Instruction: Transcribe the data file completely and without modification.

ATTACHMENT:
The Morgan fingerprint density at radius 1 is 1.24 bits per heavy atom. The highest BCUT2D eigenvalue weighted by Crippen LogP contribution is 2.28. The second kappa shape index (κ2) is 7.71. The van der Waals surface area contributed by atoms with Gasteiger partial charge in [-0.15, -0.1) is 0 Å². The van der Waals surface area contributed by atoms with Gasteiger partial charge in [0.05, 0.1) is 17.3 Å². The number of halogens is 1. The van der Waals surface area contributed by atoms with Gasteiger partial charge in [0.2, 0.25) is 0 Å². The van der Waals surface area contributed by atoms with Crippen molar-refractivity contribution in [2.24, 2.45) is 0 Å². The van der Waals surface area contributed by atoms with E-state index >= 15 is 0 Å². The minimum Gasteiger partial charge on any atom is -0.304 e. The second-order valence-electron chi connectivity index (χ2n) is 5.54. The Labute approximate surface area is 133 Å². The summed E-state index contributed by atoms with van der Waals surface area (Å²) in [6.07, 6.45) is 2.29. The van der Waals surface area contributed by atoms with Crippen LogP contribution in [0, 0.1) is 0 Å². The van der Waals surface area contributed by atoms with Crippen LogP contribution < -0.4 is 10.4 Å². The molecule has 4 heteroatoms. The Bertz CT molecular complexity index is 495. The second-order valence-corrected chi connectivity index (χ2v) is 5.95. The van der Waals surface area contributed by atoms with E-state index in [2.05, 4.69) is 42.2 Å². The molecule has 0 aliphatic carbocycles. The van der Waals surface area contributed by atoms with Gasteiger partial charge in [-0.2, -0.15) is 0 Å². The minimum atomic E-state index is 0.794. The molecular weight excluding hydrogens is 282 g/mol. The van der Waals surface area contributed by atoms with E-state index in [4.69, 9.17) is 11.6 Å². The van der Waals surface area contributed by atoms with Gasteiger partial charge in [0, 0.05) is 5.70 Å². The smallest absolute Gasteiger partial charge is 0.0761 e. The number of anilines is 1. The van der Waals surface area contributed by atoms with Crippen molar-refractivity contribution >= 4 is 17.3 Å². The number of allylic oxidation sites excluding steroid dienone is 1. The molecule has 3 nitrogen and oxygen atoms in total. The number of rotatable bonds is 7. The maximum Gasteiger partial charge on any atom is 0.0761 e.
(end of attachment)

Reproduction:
The Morgan fingerprint density at radius 1 is 1.24 bits per heavy atom. The highest BCUT2D eigenvalue weighted by Crippen LogP contribution is 2.28. The second kappa shape index (κ2) is 7.71. The van der Waals surface area contributed by atoms with Gasteiger partial charge in [-0.15, -0.1) is 0 Å². The van der Waals surface area contributed by atoms with Gasteiger partial charge in [0.05, 0.1) is 17.3 Å². The number of halogens is 1. The van der Waals surface area contributed by atoms with Gasteiger partial charge in [0.2, 0.25) is 0 Å². The van der Waals surface area contributed by atoms with Crippen molar-refractivity contribution in [2.24, 2.45) is 0 Å². The van der Waals surface area contributed by atoms with E-state index >= 15 is 0 Å². The minimum Gasteiger partial charge on any atom is -0.304 e. The second-order valence-electron chi connectivity index (χ2n) is 5.54. The Labute approximate surface area is 133 Å². The summed E-state index contributed by atoms with van der Waals surface area (Å²) in [6.07, 6.45) is 2.29. The van der Waals surface area contributed by atoms with Crippen LogP contribution in [0, 0.1) is 0 Å². The van der Waals surface area contributed by atoms with Crippen LogP contribution < -0.4 is 10.4 Å². The molecule has 4 heteroatoms. The Bertz CT molecular complexity index is 495. The second-order valence-corrected chi connectivity index (χ2v) is 5.95. The van der Waals surface area contributed by atoms with E-state index in [2.05, 4.69) is 42.2 Å². The molecule has 0 aliphatic carbocycles. The van der Waals surface area contributed by atoms with Gasteiger partial charge in [-0.2, -0.15) is 0 Å². The minimum atomic E-state index is 0.794. The molecular weight excluding hydrogens is 282 g/mol. The van der Waals surface area contributed by atoms with E-state index in [4.69, 9.17) is 11.6 Å². The van der Waals surface area contributed by atoms with Gasteiger partial charge in [0, 0.05) is 5.70 Å². The smallest absolute Gasteiger partial charge is 0.0761 e. The number of anilines is 1. The van der Waals surface area contributed by atoms with Crippen molar-refractivity contribution >= 4 is 17.3 Å². The number of allylic oxidation sites excluding steroid dienone is 1. The molecule has 3 nitrogen and oxygen atoms in total. The number of rotatable bonds is 7. The maximum Gasteiger partial charge on any atom is 0.0761 e.